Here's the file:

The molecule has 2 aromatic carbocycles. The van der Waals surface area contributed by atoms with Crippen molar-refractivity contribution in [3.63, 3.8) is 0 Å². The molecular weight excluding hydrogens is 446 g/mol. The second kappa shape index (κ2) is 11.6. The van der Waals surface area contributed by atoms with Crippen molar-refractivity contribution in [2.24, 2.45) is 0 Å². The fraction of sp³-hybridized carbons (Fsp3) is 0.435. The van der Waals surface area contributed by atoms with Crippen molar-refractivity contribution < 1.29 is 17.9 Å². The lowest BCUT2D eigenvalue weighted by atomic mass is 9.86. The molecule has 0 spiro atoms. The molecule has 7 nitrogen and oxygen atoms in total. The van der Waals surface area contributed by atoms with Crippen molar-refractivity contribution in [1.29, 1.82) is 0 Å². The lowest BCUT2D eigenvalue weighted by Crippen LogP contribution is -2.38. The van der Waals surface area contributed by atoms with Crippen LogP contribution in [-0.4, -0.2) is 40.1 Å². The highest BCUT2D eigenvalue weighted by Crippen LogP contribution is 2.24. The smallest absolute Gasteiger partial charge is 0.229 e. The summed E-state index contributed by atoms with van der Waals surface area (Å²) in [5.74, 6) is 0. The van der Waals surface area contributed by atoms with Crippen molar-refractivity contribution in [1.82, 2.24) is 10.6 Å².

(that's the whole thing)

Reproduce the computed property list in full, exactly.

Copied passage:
The molecule has 2 aromatic carbocycles. The van der Waals surface area contributed by atoms with Crippen molar-refractivity contribution in [3.63, 3.8) is 0 Å². The molecular weight excluding hydrogens is 446 g/mol. The second kappa shape index (κ2) is 11.6. The van der Waals surface area contributed by atoms with Crippen molar-refractivity contribution in [2.24, 2.45) is 0 Å². The fraction of sp³-hybridized carbons (Fsp3) is 0.435. The van der Waals surface area contributed by atoms with Crippen molar-refractivity contribution < 1.29 is 17.9 Å². The lowest BCUT2D eigenvalue weighted by atomic mass is 9.86. The molecule has 0 spiro atoms. The molecule has 7 nitrogen and oxygen atoms in total. The van der Waals surface area contributed by atoms with Crippen molar-refractivity contribution in [1.29, 1.82) is 0 Å². The lowest BCUT2D eigenvalue weighted by Crippen LogP contribution is -2.38. The van der Waals surface area contributed by atoms with Crippen LogP contribution in [-0.4, -0.2) is 40.1 Å². The highest BCUT2D eigenvalue weighted by Crippen LogP contribution is 2.24. The smallest absolute Gasteiger partial charge is 0.229 e. The summed E-state index contributed by atoms with van der Waals surface area (Å²) in [5.74, 6) is 0. The van der Waals surface area contributed by atoms with Crippen molar-refractivity contribution in [1.82, 2.24) is 10.6 Å².